It’s a date: cruise ships will return to Marlborough for the first time after the pandemic

Cruise ships, like this one pictured at Shakespeare Bay in 2020, are due to return to Marlborough in October after a two-and-a-half-year hiatus.

Port Marlborough/supplied

Cruise ships, like this one pictured at Shakespeare Bay in 2020, are due to return to Marlborough in October after a two-and-a-half-year hiatus.

In just over two months, cruise ships will return to Marlborough after a two-and-a-half-year hiatus.

Port Marlborough released the schedule of cruise ships calling at Picton for the 2022-23 summer season on Wednesday, with the first ship, Ovation of the Seas, due to arrive on October 26, capable of carrying nearly 5,000 passengers and 1,300 crew. .

With New Zealand’s borders fully reopening in July, cruise ships could now return to the region for the first time since the start of the Covid pandemic, and Port Marlborough said it had worked with the cruise industry and regional partners behind the scenes to bring the ships back.

Port Marlborough chief executive Rhys Welbourn said the 2020 season, before the pandemic, saw the cruise industry inject an additional $29 million into Marlborough’s economy.

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P&O Pacific Explorer has docked at Auckland’s Queens Wharf, marking the return of cruise ships after two long years.

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Toastie Picton managers Daniel Hamilton, left, and Taylor Hamilton will experience their first cruise ship since opening their cafe in May 2021.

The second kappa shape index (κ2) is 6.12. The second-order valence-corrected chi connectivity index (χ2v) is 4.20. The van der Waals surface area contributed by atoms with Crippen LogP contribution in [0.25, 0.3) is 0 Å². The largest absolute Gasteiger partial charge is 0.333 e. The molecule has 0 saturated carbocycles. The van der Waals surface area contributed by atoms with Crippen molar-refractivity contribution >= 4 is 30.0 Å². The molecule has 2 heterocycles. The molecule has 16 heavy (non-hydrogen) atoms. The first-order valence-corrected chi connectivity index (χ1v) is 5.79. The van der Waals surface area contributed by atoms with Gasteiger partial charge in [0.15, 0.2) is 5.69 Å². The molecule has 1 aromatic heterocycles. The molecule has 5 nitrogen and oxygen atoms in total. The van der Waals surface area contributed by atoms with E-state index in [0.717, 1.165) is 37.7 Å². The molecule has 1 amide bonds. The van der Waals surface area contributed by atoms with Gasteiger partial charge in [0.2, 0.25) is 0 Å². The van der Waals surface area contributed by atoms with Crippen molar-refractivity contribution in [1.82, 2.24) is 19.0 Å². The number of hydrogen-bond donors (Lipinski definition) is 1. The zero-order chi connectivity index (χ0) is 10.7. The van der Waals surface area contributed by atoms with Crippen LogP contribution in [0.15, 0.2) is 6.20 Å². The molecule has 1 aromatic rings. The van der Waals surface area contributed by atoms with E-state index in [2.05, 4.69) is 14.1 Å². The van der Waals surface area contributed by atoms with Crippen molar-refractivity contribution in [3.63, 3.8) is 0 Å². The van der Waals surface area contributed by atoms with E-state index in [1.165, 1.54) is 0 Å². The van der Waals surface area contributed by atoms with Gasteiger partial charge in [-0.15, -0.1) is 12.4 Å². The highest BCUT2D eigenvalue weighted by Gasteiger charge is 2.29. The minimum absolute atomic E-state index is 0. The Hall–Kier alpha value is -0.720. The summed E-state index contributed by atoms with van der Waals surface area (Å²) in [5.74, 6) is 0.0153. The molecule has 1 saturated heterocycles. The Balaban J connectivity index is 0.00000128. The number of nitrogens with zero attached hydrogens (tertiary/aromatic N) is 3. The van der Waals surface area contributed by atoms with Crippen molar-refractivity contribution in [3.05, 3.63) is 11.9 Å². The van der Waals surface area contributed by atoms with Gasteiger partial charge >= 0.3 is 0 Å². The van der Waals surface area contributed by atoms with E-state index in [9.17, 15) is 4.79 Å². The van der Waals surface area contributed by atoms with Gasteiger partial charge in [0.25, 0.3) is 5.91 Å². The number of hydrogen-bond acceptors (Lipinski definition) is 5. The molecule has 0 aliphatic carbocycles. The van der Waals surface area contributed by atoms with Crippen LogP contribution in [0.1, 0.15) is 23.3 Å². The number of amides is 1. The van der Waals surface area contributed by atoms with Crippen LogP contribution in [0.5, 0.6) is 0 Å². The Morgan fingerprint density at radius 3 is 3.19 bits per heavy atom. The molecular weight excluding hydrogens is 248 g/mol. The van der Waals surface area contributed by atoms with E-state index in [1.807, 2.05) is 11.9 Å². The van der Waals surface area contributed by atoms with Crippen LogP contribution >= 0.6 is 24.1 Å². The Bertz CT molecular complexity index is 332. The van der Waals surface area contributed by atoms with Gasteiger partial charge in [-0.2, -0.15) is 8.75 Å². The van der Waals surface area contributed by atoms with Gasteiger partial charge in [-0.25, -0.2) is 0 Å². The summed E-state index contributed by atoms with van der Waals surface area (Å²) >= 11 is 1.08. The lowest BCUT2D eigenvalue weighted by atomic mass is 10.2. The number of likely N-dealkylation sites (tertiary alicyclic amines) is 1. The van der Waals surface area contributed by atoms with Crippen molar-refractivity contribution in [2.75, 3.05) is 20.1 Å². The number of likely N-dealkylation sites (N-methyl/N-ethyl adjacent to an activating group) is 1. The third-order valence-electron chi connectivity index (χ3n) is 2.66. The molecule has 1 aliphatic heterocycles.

BRYA INGRAM/STUFF

Toastie Picton managers Daniel Hamilton, left, and Taylor Hamilton will experience their first cruise ship since opening their cafe in May 2021.

“For us, however, the sustainable return of cruising to the region is not just about the economic benefits, but also about balancing environmental and community needs,” he said.

The cruise industry is committed to the “highest international maritime environmental standards,” and Welbourn said the reintroduction of cruise ships to Picton would also be a much-needed boost for local hospitality businesses and of tourism, with a “ripple effect for the whole community”.

Toastie Picton co-manager Taylor Hamilton said it would be the first time she had experienced a cruising season since she and her husband opened their cafe in the town of Marlborough in May 2021.

“We’re in a pretty interesting position where we don’t know what to expect, whereas I think a lot of companies that have done this a few times and been around for a few ship seasons, they kind of know what kind the chaos it brings,” she said.

Hamilton said they were “blown away” by the amount of foot traffic the cafe received last summer, with “queues at the door all day”.

Brya Ingram / Stuff

“Flower Lady” Yvonne Rigby said the group was not yet sure if it would be able to accommodate passengers disembarking from cruise ships due to arrive in the summer.

“We had such a great first summer last year that I can’t quite imagine what the streets of Picton would be like with international tourists, as well as the number of New Zealanders traveling last year,” a- she declared.

Hamilton, however, thought cruise ships returning “would be great” and said she was “excited” for international tourists to return to Picton.

“We might have to order a few more loaves of bread, I think,” she said.

Picton resident Yvonne Rigby was a ‘flower lady’ – a group of Picton residents who would welcome cruise ship passengers to the town before the Covid pandemic began.

Due to the uncertainty surrounding Covid restrictions, Rigby said the group was unsure at this stage whether they would be able to accommodate tourists disembarking from the ships this summer, but she said they would find out next week after having met Port Marlborough.